Scripture: Romans 6:1-11
Key verse: (2)“How can we who died to sin go on living in it?”
Reflection: It’s spring break season. As empty nesters, that’s not as big a deal as it used to be for the Cliffords. Recently our kids returned safely from their college spring breaks— thanks be to God. Each time we got the chance to talk to them we would utter one of our go-to phrases. One is, “Make good choices!” Another is, “Remember who you are.” I didn’t make up, “Remember who you are,” as a phrase to say to my children. I heard about a mentor who would do that with her kids and I thought it was a great idea, so I did it with mine. My injunction for them to remember who they are was not to remember that they are the preacher’s kids and needed to protect my reputation — often that could be a bad thing. Thankfully, with our kids it never was. Nor was it simply to remind them that they were Cliffords and they needed to protect the family name. It was more about remembering their primary identity: children of God.
In the Presbyterian Church, our Calvinist roots keep us ever mindful of the reality of sin. We confess our sin together every time we worship. Our reputation for emphasizing total depravity gives us a somewhat dour reputation in the wider world. As the old prayer goes, “Our sin is ever before us.” We emphasize this so that we can appreciate the depth and breadth of God’s grace, and our total dependence on that grace for our salvation. We didn’t make that up; we got it from Romans. Romans 3 is quite clear— “All have sinned, all fall short of the glory of God.” That’s truth. And God alone can save us from ourselves. That’s truth. “While we were yet sinners, Christ died for us.” Romans 5. But Romans doesn’t stop there. Sometimes we Calvinist do.
In Romans 6, Paul asks the question, “Should we continue in sin that grace may abound?” He realizes that all his talk about sin and grace in the first five chapters may open the door for some to believe that can live any way they choose. He answers his own question, “By no means!” The Greek is emphatic there—ABSOLUTELY NOT! Then he asks another question, “How can we who died to sin go on living in it?” Our justification by grace through faith is only the beginning of the story. It is not an end, in and of itself. We are saved for a purpose, to live life anew, “to walk in newness of life,” as Paul puts it. This is the act of sanctification, and by God’s grace we know this blessing too. Sin does not ultimately define us. New life does!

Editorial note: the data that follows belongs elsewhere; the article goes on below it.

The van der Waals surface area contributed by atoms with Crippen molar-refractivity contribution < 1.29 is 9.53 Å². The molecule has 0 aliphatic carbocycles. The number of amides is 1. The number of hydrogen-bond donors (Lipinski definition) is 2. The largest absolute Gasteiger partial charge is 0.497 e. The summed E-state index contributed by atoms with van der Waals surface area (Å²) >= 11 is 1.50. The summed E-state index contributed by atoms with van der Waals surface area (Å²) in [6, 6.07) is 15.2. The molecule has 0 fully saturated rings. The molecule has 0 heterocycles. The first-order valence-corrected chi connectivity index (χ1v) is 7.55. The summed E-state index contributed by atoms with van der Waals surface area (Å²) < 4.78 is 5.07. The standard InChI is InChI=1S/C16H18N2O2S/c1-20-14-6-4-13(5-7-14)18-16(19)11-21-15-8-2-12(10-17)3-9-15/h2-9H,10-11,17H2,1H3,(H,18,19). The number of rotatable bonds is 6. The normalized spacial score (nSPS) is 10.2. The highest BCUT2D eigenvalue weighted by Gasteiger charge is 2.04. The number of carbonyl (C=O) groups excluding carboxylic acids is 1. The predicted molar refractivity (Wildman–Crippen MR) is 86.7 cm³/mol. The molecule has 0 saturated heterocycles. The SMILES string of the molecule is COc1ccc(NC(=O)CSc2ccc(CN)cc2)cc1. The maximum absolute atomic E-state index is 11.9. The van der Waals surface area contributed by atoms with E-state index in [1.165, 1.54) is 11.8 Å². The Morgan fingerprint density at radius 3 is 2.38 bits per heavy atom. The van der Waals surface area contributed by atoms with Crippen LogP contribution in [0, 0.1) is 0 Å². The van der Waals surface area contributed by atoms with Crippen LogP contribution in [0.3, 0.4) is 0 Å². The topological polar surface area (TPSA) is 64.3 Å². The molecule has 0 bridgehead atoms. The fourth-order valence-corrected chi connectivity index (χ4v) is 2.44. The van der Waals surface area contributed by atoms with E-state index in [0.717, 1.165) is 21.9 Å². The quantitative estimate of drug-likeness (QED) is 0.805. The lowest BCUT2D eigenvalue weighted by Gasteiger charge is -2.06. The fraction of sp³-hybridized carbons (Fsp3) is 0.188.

Paul is working his way toward Romans 12, where we are called “to present ourselves as a living sacrifice, holy and acceptable to God.” We are not called to continue in sin. God embraces us in grace and frees us to live lives holy and acceptable to God.” Your primary identity is not as a sinner. Your primary identity is child of God, holy and acceptable to God. God’s grace frees us to live into this reality. As the old saying goes, “God loves us just as we are, but God loves us too much to leave us that way.”
By Romans 12, Paul is detailing what new life looks like in Christ. “Let love be genuine, hate what is evil, hold fast to what is good; love one another with mutual affection; outdo one another in showing honor. Do not lag in zeal, be ardent in spirit, serve the Lord. Rejoice in hope, be patient in suffering, persevere in prayer. Contribute to the needs of the saints, extend hospitality to strangers. Bless those who persecute you…rejoice with those who rejoice, weep with those who weep. Live in harmony with one another; do not be haughty, but associate with the lowly…If it is possible, so far as it depends on you, live peaceably with all.” Now that’s new life indeed. May God’s grace free us to such newness today!
Prayer: Thank you for embracing us in your love, O Lord. Thank you for freeing us to be who you created us to be. Help us live into the new life you will for us this day. In Jesus’ name. Amen.
Author: Joe Clifford
[Scripture quotations are from New Revised Standard Version Bible, copyright © 1989 National Council of the Churches of Christ in the United States of America. Used by permission. All rights reserved].